Spanish Bluebell- Scilla hispanica 
Flowers were easier to spot than birds and definitely much easier to photograph. We managed to see a few Robins in the shady woodland and heard Wrens. There were a lot of Blue Tits about and we stood for a while watching Nuthatches high up in the top branches of a tree. There were glimpses of a Short-toed Treecreeper and of Firecrest too, always a challenge to see as they are so tiny and move around very quickly; they often give their presence away by the soft, light whistling calls they use as contact call to others close by.

Blue tit - Cyanistes caerulius

Our path was an uphill one, but the surroundings were more breathtaking than the climb 
Spanish Festoon - Zerynthia polyxena

The bright sunshine brought out some beautiful butterflies, a pristine Spanish Festoon and a rather faded Large Tortoishell. I also saw a Small Copper, several Large Whites and in the open area around the ruins of the church, a Moroccan Orange Tip.
Trees, rocks and the sound of running splashing water are a magical combination

Iberian Chiffchaff ?
Reaching the site of the old church and the cabins that are now rented out to people wishing to stay in the park, some of the group went down to the river while others wanted to explore the ruins.

Large Tortoishell-Nymphalis polyochros
From the riverside, some of us watched a number of Black Kites above the mountain ridge, wheeling to catch thermals that would take them even higher. Griffon Vultures were also seen and others had had sightings of a Short-toed Eagle and a Booted Eagle. Others had discovered that a nearby marshy area had puddles of water holding wriggling tadpoles of varying sizes. After a few minutes of us being scattered around the site the majority regrouped and decided to walk a bit further along the track through the higher woodland while others opted either to wait for us there or to return to their cars.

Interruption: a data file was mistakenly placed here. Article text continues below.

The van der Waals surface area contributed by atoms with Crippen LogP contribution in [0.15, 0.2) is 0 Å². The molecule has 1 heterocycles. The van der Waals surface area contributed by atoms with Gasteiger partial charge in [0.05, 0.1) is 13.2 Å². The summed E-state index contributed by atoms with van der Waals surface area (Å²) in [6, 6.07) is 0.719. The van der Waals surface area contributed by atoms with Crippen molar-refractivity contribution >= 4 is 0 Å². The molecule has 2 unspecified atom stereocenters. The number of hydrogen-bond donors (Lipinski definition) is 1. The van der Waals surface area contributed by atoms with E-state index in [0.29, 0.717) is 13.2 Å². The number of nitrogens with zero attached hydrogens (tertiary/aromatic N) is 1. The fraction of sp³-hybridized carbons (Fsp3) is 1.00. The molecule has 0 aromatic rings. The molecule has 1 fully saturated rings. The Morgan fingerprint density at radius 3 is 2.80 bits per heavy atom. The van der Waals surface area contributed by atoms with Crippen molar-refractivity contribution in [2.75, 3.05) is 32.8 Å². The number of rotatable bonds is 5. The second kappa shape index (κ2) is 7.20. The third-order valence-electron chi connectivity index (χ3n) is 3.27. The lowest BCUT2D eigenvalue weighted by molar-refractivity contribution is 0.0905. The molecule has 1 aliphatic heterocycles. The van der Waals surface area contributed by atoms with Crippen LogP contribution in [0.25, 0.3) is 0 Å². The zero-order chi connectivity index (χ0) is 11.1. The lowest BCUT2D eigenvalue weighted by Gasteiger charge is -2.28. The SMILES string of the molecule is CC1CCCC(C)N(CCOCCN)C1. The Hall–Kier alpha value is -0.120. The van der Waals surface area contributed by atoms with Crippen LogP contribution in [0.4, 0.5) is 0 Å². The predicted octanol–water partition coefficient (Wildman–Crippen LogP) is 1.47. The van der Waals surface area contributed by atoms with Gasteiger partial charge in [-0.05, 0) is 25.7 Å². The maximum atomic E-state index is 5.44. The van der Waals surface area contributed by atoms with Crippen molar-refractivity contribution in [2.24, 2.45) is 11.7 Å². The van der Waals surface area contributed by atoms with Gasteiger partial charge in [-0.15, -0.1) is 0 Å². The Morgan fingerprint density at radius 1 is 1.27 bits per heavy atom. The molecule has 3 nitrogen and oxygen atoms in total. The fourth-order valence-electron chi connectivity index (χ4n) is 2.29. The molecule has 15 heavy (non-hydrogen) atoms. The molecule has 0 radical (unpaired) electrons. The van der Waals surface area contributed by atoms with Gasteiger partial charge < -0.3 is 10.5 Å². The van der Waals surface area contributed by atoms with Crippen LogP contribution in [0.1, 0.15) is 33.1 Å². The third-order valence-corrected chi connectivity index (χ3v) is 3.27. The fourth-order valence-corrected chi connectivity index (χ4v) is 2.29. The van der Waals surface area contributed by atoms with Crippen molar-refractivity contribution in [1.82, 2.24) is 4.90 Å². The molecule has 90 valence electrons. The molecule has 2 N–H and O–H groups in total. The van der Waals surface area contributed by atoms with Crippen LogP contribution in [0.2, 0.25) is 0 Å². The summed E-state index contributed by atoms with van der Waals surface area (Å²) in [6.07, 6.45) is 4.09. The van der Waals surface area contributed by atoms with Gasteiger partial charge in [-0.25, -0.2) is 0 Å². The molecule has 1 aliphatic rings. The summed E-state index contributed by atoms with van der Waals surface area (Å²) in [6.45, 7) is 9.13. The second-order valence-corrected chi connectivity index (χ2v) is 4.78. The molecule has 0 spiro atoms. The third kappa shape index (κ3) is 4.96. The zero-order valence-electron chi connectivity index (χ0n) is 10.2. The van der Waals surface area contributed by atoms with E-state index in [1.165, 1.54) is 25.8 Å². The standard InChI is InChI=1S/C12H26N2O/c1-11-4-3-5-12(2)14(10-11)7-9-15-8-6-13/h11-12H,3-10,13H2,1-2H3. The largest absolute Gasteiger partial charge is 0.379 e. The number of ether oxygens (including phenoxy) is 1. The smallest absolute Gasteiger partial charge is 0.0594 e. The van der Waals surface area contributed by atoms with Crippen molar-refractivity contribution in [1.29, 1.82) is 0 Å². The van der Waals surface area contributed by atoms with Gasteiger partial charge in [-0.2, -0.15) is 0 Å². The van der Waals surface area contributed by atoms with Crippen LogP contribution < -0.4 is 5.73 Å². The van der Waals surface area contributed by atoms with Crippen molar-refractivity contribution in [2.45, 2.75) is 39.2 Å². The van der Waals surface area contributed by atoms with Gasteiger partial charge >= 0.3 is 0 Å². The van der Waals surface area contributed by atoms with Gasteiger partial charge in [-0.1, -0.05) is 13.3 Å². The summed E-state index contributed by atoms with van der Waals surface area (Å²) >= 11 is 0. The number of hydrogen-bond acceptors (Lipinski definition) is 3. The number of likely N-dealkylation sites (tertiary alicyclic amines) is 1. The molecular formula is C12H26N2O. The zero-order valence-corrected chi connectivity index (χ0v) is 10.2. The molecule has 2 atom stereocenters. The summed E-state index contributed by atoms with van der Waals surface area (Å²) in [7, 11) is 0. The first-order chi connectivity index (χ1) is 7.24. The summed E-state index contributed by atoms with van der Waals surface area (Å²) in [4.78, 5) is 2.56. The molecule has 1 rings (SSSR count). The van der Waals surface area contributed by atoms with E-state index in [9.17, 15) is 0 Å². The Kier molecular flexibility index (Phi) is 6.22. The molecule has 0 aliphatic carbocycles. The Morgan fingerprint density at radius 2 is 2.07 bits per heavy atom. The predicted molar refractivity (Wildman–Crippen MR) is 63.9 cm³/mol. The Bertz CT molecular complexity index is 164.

This part of the woods has a quite different atmosphere. It is more open, the trees are mostly cork oaks that are quite evenly spaced and the undergrowth is largely bracken that is beginning to show green again. The trees will probably have been cultivated for their cork 'crop', but as much of  the ground slopes steeply and the trees lean and bend, the task of cutting the cork must be challenging.

We continued to walk until the woodland gave way to a clear area giving spectacular views over the mountains - the perfect spot for the group photo.

The majority of the group that carried on walking through the woods against the stunning background of the Serrania de Ronda, with what we believe to be the town of Cortes de la Frontera in the far distance.
Similar view without the people
There were more Bluetits here and we heard Great Tits calling. We turned around here to walk back along the forest track, stopping for a few minutes to watch a pair of Nuthatch that were in  trees close to the path, calling to one another. As we had seen one in almost the same place on our way through the first time we thought they may well have had a nest site close by.
Back at the river past the bridge where the water runs fast through rocks, a Grey Wagtail was spotted hunting insects.

Romulea - Romulea bulbocodium

Well into the afternoon now, the thought of lunch was foremost in most of our minds and our walk back to the cars was made at a much quicker pace; it was downhill too, which helped. We did well and resisted stopping, well except once when Paul found a newt in a shady pool for us to look at.

Being such a lovely sunny day, the venta looked to be very busy when we arrived; the car parking areas seemed full and some of our party decided not to stay, reducing our numbers to just 7 for lunch. Those of us that stayed enjoyed it nonetheless - and those that didn't missed out on a menu that included locally hunted game, venison,wild boar, partridge etc. and freshly picked wild asparagus. A very pleasant way to end a lovely outing.

No comments:

Post a Comment